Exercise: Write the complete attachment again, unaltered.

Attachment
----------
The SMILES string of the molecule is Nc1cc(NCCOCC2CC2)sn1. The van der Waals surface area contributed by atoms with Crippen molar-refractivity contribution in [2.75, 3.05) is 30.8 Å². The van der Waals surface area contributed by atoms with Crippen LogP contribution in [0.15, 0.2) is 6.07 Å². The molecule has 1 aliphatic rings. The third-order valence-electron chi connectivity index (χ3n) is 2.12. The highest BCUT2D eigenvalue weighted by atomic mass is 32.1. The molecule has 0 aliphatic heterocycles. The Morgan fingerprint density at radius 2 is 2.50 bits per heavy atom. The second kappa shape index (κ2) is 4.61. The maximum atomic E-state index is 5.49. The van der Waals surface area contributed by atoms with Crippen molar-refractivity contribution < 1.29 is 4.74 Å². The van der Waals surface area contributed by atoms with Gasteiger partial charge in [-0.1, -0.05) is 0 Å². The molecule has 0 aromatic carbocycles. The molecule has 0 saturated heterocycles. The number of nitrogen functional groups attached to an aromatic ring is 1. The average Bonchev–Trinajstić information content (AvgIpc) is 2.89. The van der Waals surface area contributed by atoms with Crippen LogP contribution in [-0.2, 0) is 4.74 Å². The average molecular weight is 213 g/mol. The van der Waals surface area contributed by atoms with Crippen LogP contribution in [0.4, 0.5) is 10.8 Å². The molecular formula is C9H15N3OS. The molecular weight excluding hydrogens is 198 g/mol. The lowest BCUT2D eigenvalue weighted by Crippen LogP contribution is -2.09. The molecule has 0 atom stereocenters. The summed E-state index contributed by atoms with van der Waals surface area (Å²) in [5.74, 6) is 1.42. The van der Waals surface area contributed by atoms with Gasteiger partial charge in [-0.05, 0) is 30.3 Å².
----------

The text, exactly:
The SMILES string of the molecule is Nc1cc(NCCOCC2CC2)sn1. The van der Waals surface area contributed by atoms with Crippen molar-refractivity contribution in [2.75, 3.05) is 30.8 Å². The van der Waals surface area contributed by atoms with Crippen LogP contribution in [0.15, 0.2) is 6.07 Å². The molecule has 1 aliphatic rings. The third-order valence-electron chi connectivity index (χ3n) is 2.12. The highest BCUT2D eigenvalue weighted by atomic mass is 32.1. The molecule has 0 aliphatic heterocycles. The Morgan fingerprint density at radius 2 is 2.50 bits per heavy atom. The second kappa shape index (κ2) is 4.61. The maximum atomic E-state index is 5.49. The van der Waals surface area contributed by atoms with Crippen molar-refractivity contribution < 1.29 is 4.74 Å². The van der Waals surface area contributed by atoms with Gasteiger partial charge in [-0.1, -0.05) is 0 Å². The molecule has 0 aromatic carbocycles. The molecule has 0 saturated heterocycles. The number of nitrogen functional groups attached to an aromatic ring is 1. The average Bonchev–Trinajstić information content (AvgIpc) is 2.89. The van der Waals surface area contributed by atoms with Crippen LogP contribution in [-0.2, 0) is 4.74 Å². The average molecular weight is 213 g/mol. The van der Waals surface area contributed by atoms with Crippen LogP contribution in [0.4, 0.5) is 10.8 Å². The molecular formula is C9H15N3OS. The molecular weight excluding hydrogens is 198 g/mol. The lowest BCUT2D eigenvalue weighted by Crippen LogP contribution is -2.09. The molecule has 0 atom stereocenters. The summed E-state index contributed by atoms with van der Waals surface area (Å²) in [5.74, 6) is 1.42. The van der Waals surface area contributed by atoms with Gasteiger partial charge in [-0.05, 0) is 30.3 Å².